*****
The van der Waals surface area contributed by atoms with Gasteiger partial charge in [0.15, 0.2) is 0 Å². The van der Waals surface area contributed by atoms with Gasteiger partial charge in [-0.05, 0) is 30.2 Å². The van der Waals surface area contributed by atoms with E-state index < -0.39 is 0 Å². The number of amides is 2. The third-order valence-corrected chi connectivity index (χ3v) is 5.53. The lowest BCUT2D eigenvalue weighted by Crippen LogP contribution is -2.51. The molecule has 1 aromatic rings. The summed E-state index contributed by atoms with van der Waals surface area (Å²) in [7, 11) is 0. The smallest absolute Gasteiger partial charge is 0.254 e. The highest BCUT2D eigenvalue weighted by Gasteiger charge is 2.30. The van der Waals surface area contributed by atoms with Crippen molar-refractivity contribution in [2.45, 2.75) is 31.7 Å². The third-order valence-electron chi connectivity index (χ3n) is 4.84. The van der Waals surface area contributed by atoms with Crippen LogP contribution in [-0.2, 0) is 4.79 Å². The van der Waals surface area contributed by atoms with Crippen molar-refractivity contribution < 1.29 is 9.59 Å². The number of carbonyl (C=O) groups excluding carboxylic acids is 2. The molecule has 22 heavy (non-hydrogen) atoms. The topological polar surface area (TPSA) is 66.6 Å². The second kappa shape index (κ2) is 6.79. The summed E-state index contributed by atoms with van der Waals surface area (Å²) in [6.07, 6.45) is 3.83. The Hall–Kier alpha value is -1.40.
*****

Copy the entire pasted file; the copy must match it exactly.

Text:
The van der Waals surface area contributed by atoms with Gasteiger partial charge in [0.15, 0.2) is 0 Å². The van der Waals surface area contributed by atoms with Gasteiger partial charge in [-0.05, 0) is 30.2 Å². The van der Waals surface area contributed by atoms with E-state index < -0.39 is 0 Å². The number of amides is 2. The third-order valence-corrected chi connectivity index (χ3v) is 5.53. The lowest BCUT2D eigenvalue weighted by Crippen LogP contribution is -2.51. The molecule has 1 aromatic rings. The summed E-state index contributed by atoms with van der Waals surface area (Å²) in [7, 11) is 0. The smallest absolute Gasteiger partial charge is 0.254 e. The highest BCUT2D eigenvalue weighted by Gasteiger charge is 2.30. The van der Waals surface area contributed by atoms with Crippen molar-refractivity contribution in [2.45, 2.75) is 31.7 Å². The third-order valence-electron chi connectivity index (χ3n) is 4.84. The van der Waals surface area contributed by atoms with Crippen LogP contribution in [-0.2, 0) is 4.79 Å². The van der Waals surface area contributed by atoms with Crippen molar-refractivity contribution < 1.29 is 9.59 Å². The number of carbonyl (C=O) groups excluding carboxylic acids is 2. The molecule has 22 heavy (non-hydrogen) atoms. The topological polar surface area (TPSA) is 66.6 Å². The second kappa shape index (κ2) is 6.79. The summed E-state index contributed by atoms with van der Waals surface area (Å²) in [6.07, 6.45) is 3.83. The Hall–Kier alpha value is -1.40.